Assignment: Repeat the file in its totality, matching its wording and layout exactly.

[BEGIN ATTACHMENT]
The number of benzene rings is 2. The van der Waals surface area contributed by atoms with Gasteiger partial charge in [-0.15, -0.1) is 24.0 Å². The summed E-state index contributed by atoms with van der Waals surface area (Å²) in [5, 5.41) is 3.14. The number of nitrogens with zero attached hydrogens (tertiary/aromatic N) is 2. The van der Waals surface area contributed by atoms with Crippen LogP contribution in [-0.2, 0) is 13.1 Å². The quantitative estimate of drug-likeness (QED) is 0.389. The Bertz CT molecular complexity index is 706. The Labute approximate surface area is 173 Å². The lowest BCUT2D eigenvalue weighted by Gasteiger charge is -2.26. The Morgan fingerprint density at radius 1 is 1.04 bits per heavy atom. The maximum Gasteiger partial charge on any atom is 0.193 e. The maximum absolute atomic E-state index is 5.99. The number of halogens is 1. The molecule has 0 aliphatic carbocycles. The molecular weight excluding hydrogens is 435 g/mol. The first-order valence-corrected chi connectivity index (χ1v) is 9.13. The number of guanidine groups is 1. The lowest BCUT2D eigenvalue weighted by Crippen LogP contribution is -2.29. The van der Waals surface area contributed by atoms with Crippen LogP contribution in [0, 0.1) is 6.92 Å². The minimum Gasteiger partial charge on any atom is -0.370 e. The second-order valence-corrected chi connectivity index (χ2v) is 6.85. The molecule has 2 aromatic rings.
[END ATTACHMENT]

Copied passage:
The number of benzene rings is 2. The van der Waals surface area contributed by atoms with Gasteiger partial charge in [-0.15, -0.1) is 24.0 Å². The summed E-state index contributed by atoms with van der Waals surface area (Å²) in [5, 5.41) is 3.14. The number of nitrogens with zero attached hydrogens (tertiary/aromatic N) is 2. The van der Waals surface area contributed by atoms with Crippen LogP contribution in [-0.2, 0) is 13.1 Å². The quantitative estimate of drug-likeness (QED) is 0.389. The Bertz CT molecular complexity index is 706. The Labute approximate surface area is 173 Å². The lowest BCUT2D eigenvalue weighted by Gasteiger charge is -2.26. The Morgan fingerprint density at radius 1 is 1.04 bits per heavy atom. The maximum Gasteiger partial charge on any atom is 0.193 e. The maximum absolute atomic E-state index is 5.99. The number of halogens is 1. The molecule has 0 aliphatic carbocycles. The molecular weight excluding hydrogens is 435 g/mol. The first-order valence-corrected chi connectivity index (χ1v) is 9.13. The number of guanidine groups is 1. The lowest BCUT2D eigenvalue weighted by Crippen LogP contribution is -2.29. The van der Waals surface area contributed by atoms with Crippen LogP contribution in [0, 0.1) is 6.92 Å². The minimum Gasteiger partial charge on any atom is -0.370 e. The second-order valence-corrected chi connectivity index (χ2v) is 6.85. The molecule has 2 aromatic rings.